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by Kay Kyohairwe

Organization and Project Description


Coalition For Human Rights Education (COHRE) is a registered non-governmental and non-profit organization comprised of members drawn from diverse backgrounds who have come together to promote human rights through advocacy, sensitization and capacity building to individuals and communities about basic human rights and help change the attitudes and welfare of those affected and marginalized, discriminated and stigmatized; LGBTI community, women and children.


It was formed in Uganda by Seven individuals to support people who have been victims of Human Rights violations in order to learn about their experiences and to help improve their well-being, while at the same time, teaching people how to work together to develop their knowledge and social understanding of the meaning and importance of Human Rights respect, and how to prevent abuse and live in harmony. We believe that awareness of one’s rights can help guard against excessive power of individuals exercising inappropriate control over other lives and would help an individual develop their well-being. This knowledge can positively create a fairer, more tolerant society hence giving everyone a chance to flourish as human beings.


In working towards United Nations goal of ending poverty and inequality we are gearing our efforts to helping LGBTI members channel their skills beyond stigma, discrimination and marginalization to become self-reliant and independent. The skill and talent improvement project is aimed at working with thirty members selected on merit to come together and develop their skills in guided and mentored entrepreneur skills like hairdressing, handcrafts, poetry and composition, and basic graphics. We believe this project can prepare them to compete in a wider community and help them become self-sustaining equipped with job creation art guided by successful volunteers, mentors, facilitators that will help develop their skills to a competitive level.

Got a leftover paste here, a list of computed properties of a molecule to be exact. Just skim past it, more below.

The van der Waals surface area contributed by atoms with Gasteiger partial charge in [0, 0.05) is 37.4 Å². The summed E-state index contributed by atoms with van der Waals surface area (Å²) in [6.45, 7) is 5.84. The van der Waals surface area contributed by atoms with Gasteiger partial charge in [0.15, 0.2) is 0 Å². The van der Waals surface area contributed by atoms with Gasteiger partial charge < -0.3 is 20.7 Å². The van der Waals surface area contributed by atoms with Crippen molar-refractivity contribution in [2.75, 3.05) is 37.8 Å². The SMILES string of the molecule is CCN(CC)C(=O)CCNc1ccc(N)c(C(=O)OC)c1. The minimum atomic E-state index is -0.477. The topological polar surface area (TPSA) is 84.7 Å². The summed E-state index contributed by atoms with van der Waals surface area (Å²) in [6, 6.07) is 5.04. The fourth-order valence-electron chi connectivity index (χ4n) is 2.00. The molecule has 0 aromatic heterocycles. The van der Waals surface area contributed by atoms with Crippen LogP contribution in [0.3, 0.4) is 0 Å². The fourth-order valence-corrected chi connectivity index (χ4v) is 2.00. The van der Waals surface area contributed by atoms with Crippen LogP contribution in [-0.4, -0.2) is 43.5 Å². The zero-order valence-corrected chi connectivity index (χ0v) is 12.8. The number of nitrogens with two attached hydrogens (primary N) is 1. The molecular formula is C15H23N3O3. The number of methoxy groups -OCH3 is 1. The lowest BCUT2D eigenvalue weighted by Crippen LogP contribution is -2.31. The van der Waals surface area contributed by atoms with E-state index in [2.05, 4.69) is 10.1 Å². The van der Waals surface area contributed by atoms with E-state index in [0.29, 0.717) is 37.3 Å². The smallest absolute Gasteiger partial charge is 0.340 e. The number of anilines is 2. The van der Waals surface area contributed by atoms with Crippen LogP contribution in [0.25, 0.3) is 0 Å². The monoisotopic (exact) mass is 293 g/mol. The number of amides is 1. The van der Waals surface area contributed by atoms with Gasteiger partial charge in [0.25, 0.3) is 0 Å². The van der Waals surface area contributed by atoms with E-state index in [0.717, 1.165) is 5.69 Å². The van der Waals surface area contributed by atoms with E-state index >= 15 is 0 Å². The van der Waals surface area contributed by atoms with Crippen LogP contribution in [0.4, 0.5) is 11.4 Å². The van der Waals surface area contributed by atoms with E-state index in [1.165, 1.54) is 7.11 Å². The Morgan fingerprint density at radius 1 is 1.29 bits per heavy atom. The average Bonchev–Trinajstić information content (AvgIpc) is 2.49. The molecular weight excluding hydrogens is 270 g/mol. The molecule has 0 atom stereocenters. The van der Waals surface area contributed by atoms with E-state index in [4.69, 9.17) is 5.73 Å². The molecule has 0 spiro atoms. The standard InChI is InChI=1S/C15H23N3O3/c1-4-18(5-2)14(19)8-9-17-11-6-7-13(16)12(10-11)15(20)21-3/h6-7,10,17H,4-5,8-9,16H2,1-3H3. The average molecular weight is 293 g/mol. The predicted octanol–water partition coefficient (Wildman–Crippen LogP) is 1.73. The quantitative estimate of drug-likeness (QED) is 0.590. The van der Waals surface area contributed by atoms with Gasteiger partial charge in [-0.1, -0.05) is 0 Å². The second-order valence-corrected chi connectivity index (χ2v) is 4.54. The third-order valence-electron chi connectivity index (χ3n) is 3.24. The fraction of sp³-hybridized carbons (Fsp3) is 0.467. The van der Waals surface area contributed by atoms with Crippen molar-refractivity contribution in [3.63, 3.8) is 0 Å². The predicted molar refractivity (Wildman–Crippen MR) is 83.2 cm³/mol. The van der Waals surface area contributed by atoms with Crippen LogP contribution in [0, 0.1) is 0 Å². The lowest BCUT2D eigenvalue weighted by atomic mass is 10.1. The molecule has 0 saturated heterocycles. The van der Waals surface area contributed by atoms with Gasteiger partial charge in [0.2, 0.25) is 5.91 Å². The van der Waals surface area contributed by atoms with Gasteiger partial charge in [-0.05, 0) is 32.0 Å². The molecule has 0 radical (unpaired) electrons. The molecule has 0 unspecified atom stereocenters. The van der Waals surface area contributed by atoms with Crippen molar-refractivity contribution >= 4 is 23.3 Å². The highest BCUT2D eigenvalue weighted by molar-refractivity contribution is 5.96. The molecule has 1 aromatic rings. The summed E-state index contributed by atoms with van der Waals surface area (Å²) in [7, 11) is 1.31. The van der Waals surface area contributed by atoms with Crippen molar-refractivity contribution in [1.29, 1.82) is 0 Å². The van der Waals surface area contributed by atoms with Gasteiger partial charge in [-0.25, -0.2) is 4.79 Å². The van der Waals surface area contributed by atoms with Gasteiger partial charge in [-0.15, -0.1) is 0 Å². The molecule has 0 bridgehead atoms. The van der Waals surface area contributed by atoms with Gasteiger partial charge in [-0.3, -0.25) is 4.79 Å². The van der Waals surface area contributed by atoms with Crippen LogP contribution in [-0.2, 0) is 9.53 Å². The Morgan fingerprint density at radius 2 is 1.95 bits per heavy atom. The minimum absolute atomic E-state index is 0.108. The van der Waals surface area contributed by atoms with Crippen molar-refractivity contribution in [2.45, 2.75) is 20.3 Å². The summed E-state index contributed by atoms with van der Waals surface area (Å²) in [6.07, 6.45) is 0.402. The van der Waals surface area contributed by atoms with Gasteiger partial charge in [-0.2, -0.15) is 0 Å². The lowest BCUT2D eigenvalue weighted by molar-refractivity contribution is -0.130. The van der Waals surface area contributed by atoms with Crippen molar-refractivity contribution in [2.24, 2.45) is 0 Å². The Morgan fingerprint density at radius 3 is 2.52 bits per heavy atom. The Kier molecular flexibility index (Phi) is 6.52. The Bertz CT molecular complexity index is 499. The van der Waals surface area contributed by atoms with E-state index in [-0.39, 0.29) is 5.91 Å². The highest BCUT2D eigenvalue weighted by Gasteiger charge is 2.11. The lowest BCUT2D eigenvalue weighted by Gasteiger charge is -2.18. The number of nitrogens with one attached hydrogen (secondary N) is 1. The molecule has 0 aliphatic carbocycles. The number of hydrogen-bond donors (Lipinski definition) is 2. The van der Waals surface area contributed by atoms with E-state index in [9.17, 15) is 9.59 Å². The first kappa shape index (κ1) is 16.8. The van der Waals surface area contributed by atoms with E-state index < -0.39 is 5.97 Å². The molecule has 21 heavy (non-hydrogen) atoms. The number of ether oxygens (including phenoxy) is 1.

This is to empower LGBTI youth to make wiser choices and beat systematic and policy failures that have left them out through arrests, poor protection laws, school expulsion that affects them psychologically, and end up not being able to fit in their communities. Our aim is to work towards a “leave no one behind” initiative by equipping them with a purpose to grow to a level of desired individuals as opposed to personal waste due to frustrations and abandonment. Eventually they can channel their energies to working towards a progress in their career and hold a respected and accepted place in society admired by their talents, achievement and success rather than segregated by their sexuality.


The design of this project follows our experience in interacting with most members and realizing a need to change the status quo. There is a lot of joblessness due to stigma and discrimination. Without system support and with so much harassment it is hard for an LGBTI member to challenge unfair dismissal or school expulsion. Most live by chance and end up surviving harshly which makes even fighting for their rights even very hard. We want to give those that can put to use their skill a chance to make a life for themselves and get involved in boosting their control and self-esteem.

Objectives of the project

  • To increase expertise of LGBTI members through guided learning and counseling towards self-reliant.